A review of the global oil and gas industry by Italian oil major Eni has raised a question mark over whether the world is about to enter a so-called “Age of Gas”, with data showing that growth in oil consumption worldwide far outstripped growth in gas consumption last year. The 13th edition of the company’s World Oil and Gas Review, published Monday, found that the world saw consumption of oil and gas both increase last year.
But while oil consumption grew by 1.4 percent, gas only grew at only one percent compared to average consumption growth between 2000 and 2013 of 2.5 percent. Eni highlighted the fact that, for the first time since the economic crisis began, OECD countries saw a positive trend for oil demand.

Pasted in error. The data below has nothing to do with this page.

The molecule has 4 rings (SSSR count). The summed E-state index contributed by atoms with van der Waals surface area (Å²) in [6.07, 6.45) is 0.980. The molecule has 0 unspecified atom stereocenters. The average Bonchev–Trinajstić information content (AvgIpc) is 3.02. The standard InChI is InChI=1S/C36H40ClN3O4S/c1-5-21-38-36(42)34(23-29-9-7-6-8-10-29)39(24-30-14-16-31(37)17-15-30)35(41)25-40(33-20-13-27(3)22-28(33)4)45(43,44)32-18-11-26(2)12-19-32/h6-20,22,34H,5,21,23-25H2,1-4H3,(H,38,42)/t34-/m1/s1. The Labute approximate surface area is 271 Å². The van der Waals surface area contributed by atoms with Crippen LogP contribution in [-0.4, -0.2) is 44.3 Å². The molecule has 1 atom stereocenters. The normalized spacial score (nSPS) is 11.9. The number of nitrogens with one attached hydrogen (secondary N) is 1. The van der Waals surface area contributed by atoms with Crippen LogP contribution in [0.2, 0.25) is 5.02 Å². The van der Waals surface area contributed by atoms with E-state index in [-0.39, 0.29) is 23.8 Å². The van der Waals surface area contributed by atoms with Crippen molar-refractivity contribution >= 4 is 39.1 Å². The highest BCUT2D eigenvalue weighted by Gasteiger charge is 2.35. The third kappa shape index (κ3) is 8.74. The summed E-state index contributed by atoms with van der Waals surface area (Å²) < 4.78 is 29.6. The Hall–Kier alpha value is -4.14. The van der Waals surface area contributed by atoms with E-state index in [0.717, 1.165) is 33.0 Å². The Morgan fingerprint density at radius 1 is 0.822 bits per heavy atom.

Although the data represents only one year, it goes against the increasingly-popular view that the world is entering an “Age of Gas” in which gas will overtake oil as the world’s primary source of energy. Eni’s review also revealed that 2013 saw the world’s oil and gas reserves increase by 0.4 percent and 1.7 percent respectively mainly thanks to new U.S. tight oil plays and gas discoveries in East Africa.
The firm said 2013’s slight increase in oil reserves was driven by the contribution from non-OPEC countries, with the US (up 9.8 percent) leading the way followed by Norway (up 8.6 percent). OPEC countries’ reserves remain substantially stable, the firm added.